Cross-country trip with two young children shows off countrys amazing beauty, rich history
Our summer travel plans of a cross-Canada train trip with our two young children did not evoke the kind of response we had anticipated when we shared the news with family and friends.
The reaction was mostly one of suppressed shock.
There were the approving nods and weak smiles of encouragement, of course, but their eyes read more like "Are you out of your mind?" and "What kind of holiday would that be?"
The impetus for our summer trip last year was to take advantage of Via Rail's Kids Travel Free program - between June 1 and Sept. 15, with the purchase of an adult ticket, a child 11 years of age or under travels free.
This program can also be used in conjunction with Via Rail's Canrailpass, whereby an adult can enjoy 12 days of unlimited train travel over a period of 30 days for one set price. Thus, my wife, Sally, and I were able to buy two adult Canrailpasses in comfort class, which provided free passage for our eight-year-old daughter, Claire, and our five-year-old son, Zachary - a veritable two for one.
Even better was the fact that we were able to redeem Air Miles to offset the purchase price of the two adult train tickets, making the trip that much more affordable. This resulted in an unforgettable trip that would enable our children to see many of Canada's most important and iconic landmarks.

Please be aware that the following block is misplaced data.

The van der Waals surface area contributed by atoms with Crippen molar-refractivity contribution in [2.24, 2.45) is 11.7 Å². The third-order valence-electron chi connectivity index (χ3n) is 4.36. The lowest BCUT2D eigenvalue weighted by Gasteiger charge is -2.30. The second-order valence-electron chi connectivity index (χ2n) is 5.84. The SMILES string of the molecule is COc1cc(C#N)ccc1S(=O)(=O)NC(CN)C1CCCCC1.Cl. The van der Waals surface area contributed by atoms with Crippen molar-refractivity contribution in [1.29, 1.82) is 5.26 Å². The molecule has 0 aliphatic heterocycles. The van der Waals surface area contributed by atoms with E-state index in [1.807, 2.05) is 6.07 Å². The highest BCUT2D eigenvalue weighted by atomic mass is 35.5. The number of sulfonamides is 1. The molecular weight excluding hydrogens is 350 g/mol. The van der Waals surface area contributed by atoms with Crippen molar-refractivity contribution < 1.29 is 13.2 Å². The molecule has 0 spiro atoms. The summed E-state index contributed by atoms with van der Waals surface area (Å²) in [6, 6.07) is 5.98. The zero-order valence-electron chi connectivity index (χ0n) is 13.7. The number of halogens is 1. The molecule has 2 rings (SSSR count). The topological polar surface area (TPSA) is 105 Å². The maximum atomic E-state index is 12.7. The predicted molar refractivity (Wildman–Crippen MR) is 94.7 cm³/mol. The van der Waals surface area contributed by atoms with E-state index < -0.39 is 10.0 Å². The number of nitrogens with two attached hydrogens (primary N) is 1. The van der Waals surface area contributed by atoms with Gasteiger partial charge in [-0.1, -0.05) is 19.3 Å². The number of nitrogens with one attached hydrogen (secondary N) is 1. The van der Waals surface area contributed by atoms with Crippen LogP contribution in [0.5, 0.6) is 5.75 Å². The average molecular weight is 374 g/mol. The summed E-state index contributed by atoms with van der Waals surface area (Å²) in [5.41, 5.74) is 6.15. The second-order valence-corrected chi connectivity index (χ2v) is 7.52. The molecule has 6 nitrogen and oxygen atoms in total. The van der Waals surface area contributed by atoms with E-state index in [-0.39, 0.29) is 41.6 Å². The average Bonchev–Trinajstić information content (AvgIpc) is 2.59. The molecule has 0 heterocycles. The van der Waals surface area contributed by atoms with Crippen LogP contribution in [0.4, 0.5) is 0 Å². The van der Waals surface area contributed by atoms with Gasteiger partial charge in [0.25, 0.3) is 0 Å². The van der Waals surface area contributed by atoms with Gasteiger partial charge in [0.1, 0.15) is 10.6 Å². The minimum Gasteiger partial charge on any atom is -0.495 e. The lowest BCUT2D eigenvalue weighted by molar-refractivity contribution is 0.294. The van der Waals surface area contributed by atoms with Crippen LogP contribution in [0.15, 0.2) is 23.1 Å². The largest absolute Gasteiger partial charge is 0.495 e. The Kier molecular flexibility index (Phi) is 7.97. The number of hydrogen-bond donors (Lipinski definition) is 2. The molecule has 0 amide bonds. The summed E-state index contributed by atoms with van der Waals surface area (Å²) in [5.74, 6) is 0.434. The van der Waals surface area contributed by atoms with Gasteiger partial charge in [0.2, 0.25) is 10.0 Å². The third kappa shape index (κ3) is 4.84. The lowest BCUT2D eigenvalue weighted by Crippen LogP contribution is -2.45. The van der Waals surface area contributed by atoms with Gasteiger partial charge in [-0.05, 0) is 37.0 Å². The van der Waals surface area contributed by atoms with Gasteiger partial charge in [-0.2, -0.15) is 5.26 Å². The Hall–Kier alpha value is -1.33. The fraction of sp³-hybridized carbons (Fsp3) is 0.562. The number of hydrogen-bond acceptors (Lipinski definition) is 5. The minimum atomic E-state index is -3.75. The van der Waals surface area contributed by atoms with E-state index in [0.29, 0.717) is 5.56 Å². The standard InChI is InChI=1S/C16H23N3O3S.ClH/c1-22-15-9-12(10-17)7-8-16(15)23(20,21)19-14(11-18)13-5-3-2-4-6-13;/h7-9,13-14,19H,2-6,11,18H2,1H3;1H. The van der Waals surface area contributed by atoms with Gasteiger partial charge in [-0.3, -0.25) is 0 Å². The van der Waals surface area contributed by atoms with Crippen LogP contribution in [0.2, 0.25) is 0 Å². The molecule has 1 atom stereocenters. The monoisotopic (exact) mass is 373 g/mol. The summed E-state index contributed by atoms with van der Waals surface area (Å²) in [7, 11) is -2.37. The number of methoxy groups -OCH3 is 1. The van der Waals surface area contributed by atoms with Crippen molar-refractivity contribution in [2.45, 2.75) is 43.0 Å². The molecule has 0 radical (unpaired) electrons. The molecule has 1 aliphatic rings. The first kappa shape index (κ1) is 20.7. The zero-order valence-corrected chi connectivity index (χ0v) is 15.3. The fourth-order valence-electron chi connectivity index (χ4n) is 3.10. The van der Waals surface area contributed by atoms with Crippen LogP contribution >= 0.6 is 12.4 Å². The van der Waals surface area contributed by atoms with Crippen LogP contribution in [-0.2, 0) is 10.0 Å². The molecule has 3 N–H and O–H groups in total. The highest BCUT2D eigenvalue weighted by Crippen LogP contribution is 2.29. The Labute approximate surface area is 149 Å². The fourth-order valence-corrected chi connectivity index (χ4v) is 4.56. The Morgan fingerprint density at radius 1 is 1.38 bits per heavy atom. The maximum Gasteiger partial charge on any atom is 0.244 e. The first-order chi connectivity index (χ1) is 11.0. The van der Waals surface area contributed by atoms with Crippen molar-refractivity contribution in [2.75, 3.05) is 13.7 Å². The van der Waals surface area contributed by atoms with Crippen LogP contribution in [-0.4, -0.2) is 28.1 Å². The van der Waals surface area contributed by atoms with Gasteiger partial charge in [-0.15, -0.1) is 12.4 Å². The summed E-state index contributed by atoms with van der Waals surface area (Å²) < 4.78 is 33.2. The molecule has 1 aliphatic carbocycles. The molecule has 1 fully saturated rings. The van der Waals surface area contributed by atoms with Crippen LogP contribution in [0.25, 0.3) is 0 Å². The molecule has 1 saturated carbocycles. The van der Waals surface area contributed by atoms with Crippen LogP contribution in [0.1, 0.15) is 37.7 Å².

The beauty of train travel is readily apparent from the moment you step aboard. You immediately become relaxed by the casual pace of the train as it slowly departs the station.
Passengers are free to pick up a book, watch the scenery, play a game, or, in the case of those with children, race to the dome car and enjoy any combination of the aforementioned activities. Reading about the Hogwarts Express and Platform 9 - while actually on a train in full view of the stars - made the experience that much more special.
When it was time to stop reading that first night, my kids weren't the only ones to say, "No, keep going!"
Sleeping on the train did have its challenges. Comfort class is really Via Rail's euphemism for economy or coach travel, so we were not afforded fancy sleeping car accommodations with our modest fare.
Our family settled into four seats facing each other, complete with reclining seat backs and foot rests, but this arrangement still had me wondering who in the echelon of Via Rail management had come up with the misnomer of "comfort class." The bump-up to more luxurious upper- and lower- berth accommodations, however, was more than $500 per night, so we had no real choice but to rough it.
Staff on the train did their best to make our sleep more bearable by doling out blankets, earplugs, and sleep masks. My kids were characteristically unfazed by the stops and starts throughout the night, but these supplied items did help us to get a pretty good rest.
My daughter proved the most resourceful as she and another little girl from across the aisle made "tents" by draping the extra train blankets over the dead space between four-seaters, which allowed them to create their own private sleeping quarters without any added expenditure.
The openness of comfort class is perhaps its greatest appeal. It provided us many opportunities to meet people from across the country. There were lots of families on vacation, retired couples, backpackers, and military personnel with their families. The abundance of children on board meant that dull moments were few and far between because there was almost always someone to play with once the kids overcame their initial shyness.